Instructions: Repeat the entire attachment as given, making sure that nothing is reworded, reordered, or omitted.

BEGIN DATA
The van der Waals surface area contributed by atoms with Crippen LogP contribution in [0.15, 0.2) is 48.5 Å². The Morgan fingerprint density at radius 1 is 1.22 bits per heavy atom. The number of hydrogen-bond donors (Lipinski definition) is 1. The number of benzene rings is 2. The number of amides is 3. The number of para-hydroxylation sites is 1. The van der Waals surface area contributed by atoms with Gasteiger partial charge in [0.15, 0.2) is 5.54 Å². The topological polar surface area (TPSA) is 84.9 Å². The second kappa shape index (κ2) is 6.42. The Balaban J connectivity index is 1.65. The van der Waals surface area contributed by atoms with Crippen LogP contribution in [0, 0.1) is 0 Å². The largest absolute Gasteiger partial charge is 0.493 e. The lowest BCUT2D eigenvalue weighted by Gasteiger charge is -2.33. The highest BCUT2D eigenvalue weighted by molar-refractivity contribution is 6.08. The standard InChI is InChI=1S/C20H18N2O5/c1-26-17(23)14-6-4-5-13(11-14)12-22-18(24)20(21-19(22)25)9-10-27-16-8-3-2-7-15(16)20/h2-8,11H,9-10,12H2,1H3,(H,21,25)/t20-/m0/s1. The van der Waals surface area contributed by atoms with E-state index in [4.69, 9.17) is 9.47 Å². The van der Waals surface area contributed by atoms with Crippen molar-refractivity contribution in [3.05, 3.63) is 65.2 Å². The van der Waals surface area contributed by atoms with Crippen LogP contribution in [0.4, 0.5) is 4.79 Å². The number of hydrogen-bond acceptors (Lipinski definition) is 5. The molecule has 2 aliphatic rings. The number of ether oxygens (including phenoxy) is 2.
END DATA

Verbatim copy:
The van der Waals surface area contributed by atoms with Crippen LogP contribution in [0.15, 0.2) is 48.5 Å². The Morgan fingerprint density at radius 1 is 1.22 bits per heavy atom. The number of hydrogen-bond donors (Lipinski definition) is 1. The number of benzene rings is 2. The number of amides is 3. The number of para-hydroxylation sites is 1. The van der Waals surface area contributed by atoms with Gasteiger partial charge in [0.15, 0.2) is 5.54 Å². The topological polar surface area (TPSA) is 84.9 Å². The second kappa shape index (κ2) is 6.42. The Balaban J connectivity index is 1.65. The van der Waals surface area contributed by atoms with Crippen LogP contribution in [0, 0.1) is 0 Å². The largest absolute Gasteiger partial charge is 0.493 e. The lowest BCUT2D eigenvalue weighted by Gasteiger charge is -2.33. The highest BCUT2D eigenvalue weighted by molar-refractivity contribution is 6.08. The standard InChI is InChI=1S/C20H18N2O5/c1-26-17(23)14-6-4-5-13(11-14)12-22-18(24)20(21-19(22)25)9-10-27-16-8-3-2-7-15(16)20/h2-8,11H,9-10,12H2,1H3,(H,21,25)/t20-/m0/s1. The van der Waals surface area contributed by atoms with E-state index in [4.69, 9.17) is 9.47 Å². The van der Waals surface area contributed by atoms with Crippen molar-refractivity contribution in [3.05, 3.63) is 65.2 Å². The van der Waals surface area contributed by atoms with Crippen LogP contribution in [0.4, 0.5) is 4.79 Å². The number of hydrogen-bond acceptors (Lipinski definition) is 5. The molecule has 2 aliphatic rings. The number of ether oxygens (including phenoxy) is 2.